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Please add profiles for those who were born, lived or died in Travis County, Texas.

Official Website

The county was established in 1840 and is named in honor of William Barret Travis, the commander of the Republic of Texas forces at the Battle of the Alamo. It is located along the Balcones Fault, the boundary between the Edwards Plateau to the west and the Blackland Prairie to the east.

In 1821 Mexico won its independence from Spain, and the new government enacted laws encouraging colonists to settle the Texas frontier by granting them land and reduced taxation. Over the next decade, thousands of foreign immigrants (primarily from the United States) moved into Texas; in particular, American empresario Stephen F. Austin established one of his colonies near what is now Bastrop, Texas (in future Travis County) in 1827. Josiah and Mathias Wilbarger, Reuben Hornsby, Jacob M. Harrell, and John F. Webber were early settlers who moved into the area in the early 1830s.

In 1839 the site was officially chosen as the republic's new capital and given the name Waterloo, Texas; shortly thereafter the city's name was changed to Austin in honor of Stephen F. Austin. A new county was also established the following year, of which Austin would be the seat; the county was named Travis County, after William B. Travis. Though the Republic's capital moved briefly back to Houston during the events surrounding the Texas Archive War, by 1845 Austin was again the capital, and it became the capital of the new State of Texas when Texas was annexed by the United States later that year.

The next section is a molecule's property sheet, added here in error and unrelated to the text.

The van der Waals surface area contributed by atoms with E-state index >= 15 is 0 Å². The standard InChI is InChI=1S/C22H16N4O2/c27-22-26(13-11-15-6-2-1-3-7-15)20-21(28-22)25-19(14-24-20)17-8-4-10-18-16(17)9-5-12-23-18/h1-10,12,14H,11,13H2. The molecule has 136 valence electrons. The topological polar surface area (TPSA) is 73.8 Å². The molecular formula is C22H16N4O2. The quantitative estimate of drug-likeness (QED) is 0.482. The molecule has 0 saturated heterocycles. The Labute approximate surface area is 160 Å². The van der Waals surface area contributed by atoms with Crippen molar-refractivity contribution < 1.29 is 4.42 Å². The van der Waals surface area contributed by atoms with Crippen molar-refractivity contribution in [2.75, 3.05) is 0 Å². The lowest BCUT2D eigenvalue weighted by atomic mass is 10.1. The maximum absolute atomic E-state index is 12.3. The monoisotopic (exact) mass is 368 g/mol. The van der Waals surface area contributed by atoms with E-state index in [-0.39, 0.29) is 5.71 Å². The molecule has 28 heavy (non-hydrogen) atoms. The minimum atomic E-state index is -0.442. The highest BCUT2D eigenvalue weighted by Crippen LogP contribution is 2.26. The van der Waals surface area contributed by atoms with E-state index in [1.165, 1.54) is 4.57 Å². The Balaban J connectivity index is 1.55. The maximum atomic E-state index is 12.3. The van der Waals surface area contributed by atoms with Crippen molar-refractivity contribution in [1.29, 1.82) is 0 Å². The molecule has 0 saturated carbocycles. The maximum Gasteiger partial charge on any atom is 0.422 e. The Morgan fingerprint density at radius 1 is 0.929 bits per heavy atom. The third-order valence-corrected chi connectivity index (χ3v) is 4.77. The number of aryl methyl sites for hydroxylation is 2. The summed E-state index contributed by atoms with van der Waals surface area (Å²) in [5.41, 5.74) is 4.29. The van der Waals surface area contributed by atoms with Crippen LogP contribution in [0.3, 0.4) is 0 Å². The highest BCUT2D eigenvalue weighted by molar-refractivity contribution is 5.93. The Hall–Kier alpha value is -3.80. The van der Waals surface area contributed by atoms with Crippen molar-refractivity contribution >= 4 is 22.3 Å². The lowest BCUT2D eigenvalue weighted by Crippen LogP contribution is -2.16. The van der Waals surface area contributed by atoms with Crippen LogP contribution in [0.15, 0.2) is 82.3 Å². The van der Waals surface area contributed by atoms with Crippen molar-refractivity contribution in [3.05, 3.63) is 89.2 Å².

In 1861 Travis County was one of the few Texas counties to vote against secession from the Union. Since the majority of the state did favor secession, Travis County then became a part of the Confederacy for the duration of the Civil War. After the Confederacy's defeat, Texas was fully readmitted to the Union in 1870.

From the end of the Civil War to the early twenty-first century, Travis County has experienced steady, rapid population growth (averaging more than a 36% increase every decade from 1870 to 2010), driven largely by the growth of Austin and its suburbs; it is now the fifth most populous county in Texas.

Adjacent Counties


  • Austin (County Seat, Capital City, part)
  • Bee Cave
  • Cedar Park (part)
  • Creedmoor
  • Elgin (part)
  • Jonestown
  • Lago Vista
  • Lakeway
  • Leander (part)
  • Manor
  • Mustang Ridge (part)
  • Pflugerville (part)
  • Rollingwood
  • Round Rock (part)
  • Sunset Valley
  • West Lake Hills

Other Communities

Anderson Mill | Barton Creek | Bluff Springs | Cele | Del Valle | Elroy | Garfield | Hornsby Bend | Hudson Bend | Jollyville | Kimbro | Littig | Lost Creek | Lund | Manchaca | Marshall Ford | McNeil | Nameless | New Sweden | Onion Creek | Pilot Knob | Shady Holly | Steiner Ranch | Wells Branch | Windemere



Nat'l reg. of Hist. Places

Balcones Canyonlands Nat'l Wildlife Ref. (part)

Travis County History